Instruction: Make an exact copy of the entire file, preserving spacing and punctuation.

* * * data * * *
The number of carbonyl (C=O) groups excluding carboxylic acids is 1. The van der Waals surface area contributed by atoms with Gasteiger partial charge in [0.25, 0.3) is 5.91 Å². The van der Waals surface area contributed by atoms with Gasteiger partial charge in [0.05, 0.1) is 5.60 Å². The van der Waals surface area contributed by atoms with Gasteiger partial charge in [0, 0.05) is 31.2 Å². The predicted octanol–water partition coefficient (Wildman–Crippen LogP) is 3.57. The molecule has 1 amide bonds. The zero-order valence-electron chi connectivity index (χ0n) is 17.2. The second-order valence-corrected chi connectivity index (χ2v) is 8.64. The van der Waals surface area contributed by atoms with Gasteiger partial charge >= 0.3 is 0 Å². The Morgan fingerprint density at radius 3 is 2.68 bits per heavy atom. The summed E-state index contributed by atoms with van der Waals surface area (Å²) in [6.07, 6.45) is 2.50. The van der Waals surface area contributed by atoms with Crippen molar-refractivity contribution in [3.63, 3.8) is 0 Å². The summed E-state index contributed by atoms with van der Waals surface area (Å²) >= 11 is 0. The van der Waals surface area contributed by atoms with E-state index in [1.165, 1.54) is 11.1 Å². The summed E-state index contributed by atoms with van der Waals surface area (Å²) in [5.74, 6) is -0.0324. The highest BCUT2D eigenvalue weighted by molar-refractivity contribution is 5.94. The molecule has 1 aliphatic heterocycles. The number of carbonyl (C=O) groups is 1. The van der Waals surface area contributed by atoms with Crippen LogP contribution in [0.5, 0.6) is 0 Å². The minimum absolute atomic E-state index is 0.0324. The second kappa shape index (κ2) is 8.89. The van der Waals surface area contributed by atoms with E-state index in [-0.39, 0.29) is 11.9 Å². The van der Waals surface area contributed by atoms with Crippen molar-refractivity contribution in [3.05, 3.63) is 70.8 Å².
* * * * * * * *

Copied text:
The number of carbonyl (C=O) groups excluding carboxylic acids is 1. The van der Waals surface area contributed by atoms with Gasteiger partial charge in [0.25, 0.3) is 5.91 Å². The van der Waals surface area contributed by atoms with Gasteiger partial charge in [0.05, 0.1) is 5.60 Å². The van der Waals surface area contributed by atoms with Gasteiger partial charge in [0, 0.05) is 31.2 Å². The predicted octanol–water partition coefficient (Wildman–Crippen LogP) is 3.57. The molecule has 1 amide bonds. The zero-order valence-electron chi connectivity index (χ0n) is 17.2. The second-order valence-corrected chi connectivity index (χ2v) is 8.64. The van der Waals surface area contributed by atoms with Gasteiger partial charge >= 0.3 is 0 Å². The Morgan fingerprint density at radius 3 is 2.68 bits per heavy atom. The summed E-state index contributed by atoms with van der Waals surface area (Å²) in [6.07, 6.45) is 2.50. The van der Waals surface area contributed by atoms with Crippen molar-refractivity contribution in [3.63, 3.8) is 0 Å². The summed E-state index contributed by atoms with van der Waals surface area (Å²) >= 11 is 0. The van der Waals surface area contributed by atoms with E-state index in [1.165, 1.54) is 11.1 Å². The summed E-state index contributed by atoms with van der Waals surface area (Å²) in [5.74, 6) is -0.0324. The highest BCUT2D eigenvalue weighted by molar-refractivity contribution is 5.94. The molecule has 1 aliphatic heterocycles. The number of carbonyl (C=O) groups is 1. The van der Waals surface area contributed by atoms with Crippen LogP contribution in [0.5, 0.6) is 0 Å². The minimum absolute atomic E-state index is 0.0324. The second kappa shape index (κ2) is 8.89. The van der Waals surface area contributed by atoms with E-state index in [-0.39, 0.29) is 11.9 Å². The van der Waals surface area contributed by atoms with Crippen molar-refractivity contribution in [3.05, 3.63) is 70.8 Å².